Copyright © Linda R. Paine

My interest in hand crafted textual woven jewelry was stimulated by a lifetime of struggle in seeking a way to express my creativity.  During eighteen years of learning to adapt to living in an alternate culture,  I discovered that weaving offered the exact outlet that encouraged my mildly dyslexic mind to function in a joyously creative endeavor.

First learning tapestry weaving and later studying Saudi Arabia’s desert Bedouin nomad use of warp weaving to form narrow rugs and tent sides designed in colorful yet natural muted dyes led me to discover my methodology which I refer to as “creativity within structure”.  Surprisingly, Saudi culture is very focused on jewelry as a way for women to hold and trade their wealth in gold and silver.  At every turn I had the opportunity to study the significant similarities displayed in both the jewelry and weaving design and their historical importance in the development of the cultural life of the people.

My blending of sterling silver and 14/20 yellow or rose gold-filled elements in my jewelry pieces is reflective of the tapestry weaving techniques of hatching and seeding used to blend and establish a subtle color change.  I also utilize the warp weaving technique which was well suited to the portable stick looms of the Bedouin nomads.  Each classic or pattern woven bracelet, ring or set of earrings requires construction of an individual loom and distinctive warp and weft.  Researching old textural designs such as belt weave, herringbone and basket weave and planning the weaving strategy on graph paper roots my dyslexic mind firmly in a structural environment.  This methodology then sets my creativity free.

Weaving in metal is less forgiving; and during demonstrations, clients and onlookers remark how tedious and exacting the work appears to be.  I tell them that the work actually has rhythm; and although it requires focus and concentration, it is relaxing for me and shares most of the same aspects as tapestry weaving.  Borrowing from and appreciating multi cultural and historically important design work has culminated in my art jewelry.  As my research and interests led me to chain weaving, I added pieces. I refer to these pieces as "art jewelry" where an item or design once useful for utilitarian purposes is now converted to use in art. Over the last two winters, I have been exploring bead weaving after viewing Maggie Meister’s work based on ancient Mediterranean area museum pieces.  I may add some work based on Middle Eastern design in the future, but for now I offer a few experiments bringing colorful star fish to life, and 24 kt. gold lined Tamari balls, and combining gold and silver beads with Swarvoski crytals in fluid net stitch necklaces/bracelets. I have lived a life of melding geography and cultures, and I enjoy enhancing my work with those important aspects of my life experience.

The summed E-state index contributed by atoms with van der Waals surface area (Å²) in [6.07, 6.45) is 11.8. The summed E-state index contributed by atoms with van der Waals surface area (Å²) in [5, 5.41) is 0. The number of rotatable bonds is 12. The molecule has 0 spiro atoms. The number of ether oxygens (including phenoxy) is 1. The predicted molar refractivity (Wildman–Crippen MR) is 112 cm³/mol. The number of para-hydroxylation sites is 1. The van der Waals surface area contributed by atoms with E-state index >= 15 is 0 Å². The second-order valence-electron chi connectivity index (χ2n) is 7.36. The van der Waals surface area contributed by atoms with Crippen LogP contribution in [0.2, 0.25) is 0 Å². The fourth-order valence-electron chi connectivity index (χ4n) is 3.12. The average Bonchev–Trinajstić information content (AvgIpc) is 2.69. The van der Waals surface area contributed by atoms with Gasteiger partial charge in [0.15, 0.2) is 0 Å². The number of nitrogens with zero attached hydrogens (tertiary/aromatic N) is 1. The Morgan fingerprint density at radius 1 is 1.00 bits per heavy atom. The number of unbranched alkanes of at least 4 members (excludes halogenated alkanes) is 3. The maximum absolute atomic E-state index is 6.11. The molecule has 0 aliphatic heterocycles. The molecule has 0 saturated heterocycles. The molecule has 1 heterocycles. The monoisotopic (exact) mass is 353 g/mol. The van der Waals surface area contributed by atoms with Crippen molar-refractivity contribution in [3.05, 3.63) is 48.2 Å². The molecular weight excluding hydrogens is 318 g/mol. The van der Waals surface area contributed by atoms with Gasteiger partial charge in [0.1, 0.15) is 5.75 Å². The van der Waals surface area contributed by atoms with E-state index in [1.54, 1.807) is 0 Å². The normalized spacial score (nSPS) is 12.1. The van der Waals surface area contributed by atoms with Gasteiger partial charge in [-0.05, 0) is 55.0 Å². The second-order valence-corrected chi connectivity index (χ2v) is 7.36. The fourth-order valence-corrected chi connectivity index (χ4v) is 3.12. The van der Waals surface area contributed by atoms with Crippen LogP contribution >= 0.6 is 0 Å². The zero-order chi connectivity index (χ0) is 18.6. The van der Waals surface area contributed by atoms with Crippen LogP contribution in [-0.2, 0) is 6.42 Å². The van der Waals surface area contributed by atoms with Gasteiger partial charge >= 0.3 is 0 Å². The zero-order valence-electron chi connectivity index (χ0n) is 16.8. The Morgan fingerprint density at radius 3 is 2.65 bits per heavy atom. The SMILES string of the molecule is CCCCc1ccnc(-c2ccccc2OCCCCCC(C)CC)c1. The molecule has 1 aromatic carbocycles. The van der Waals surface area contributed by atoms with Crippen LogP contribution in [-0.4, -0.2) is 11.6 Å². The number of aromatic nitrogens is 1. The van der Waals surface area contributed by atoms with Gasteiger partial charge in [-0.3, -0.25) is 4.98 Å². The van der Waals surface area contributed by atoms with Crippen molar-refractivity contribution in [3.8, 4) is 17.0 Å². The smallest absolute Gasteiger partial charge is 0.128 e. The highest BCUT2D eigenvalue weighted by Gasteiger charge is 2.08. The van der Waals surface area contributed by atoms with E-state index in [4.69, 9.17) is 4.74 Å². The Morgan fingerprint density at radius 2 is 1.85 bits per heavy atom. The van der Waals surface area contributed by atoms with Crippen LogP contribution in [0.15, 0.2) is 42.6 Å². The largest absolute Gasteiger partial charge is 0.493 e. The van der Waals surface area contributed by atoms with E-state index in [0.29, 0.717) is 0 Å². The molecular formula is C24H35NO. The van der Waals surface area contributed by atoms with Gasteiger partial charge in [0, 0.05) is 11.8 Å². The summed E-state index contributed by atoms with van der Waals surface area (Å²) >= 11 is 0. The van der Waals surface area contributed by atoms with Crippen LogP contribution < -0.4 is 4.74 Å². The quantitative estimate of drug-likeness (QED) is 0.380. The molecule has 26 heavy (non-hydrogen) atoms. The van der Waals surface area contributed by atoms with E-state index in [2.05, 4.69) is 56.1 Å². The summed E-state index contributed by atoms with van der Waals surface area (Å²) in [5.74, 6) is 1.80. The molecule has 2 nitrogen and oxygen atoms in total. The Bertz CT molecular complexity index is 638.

Linda R. Paine

Artist Statement


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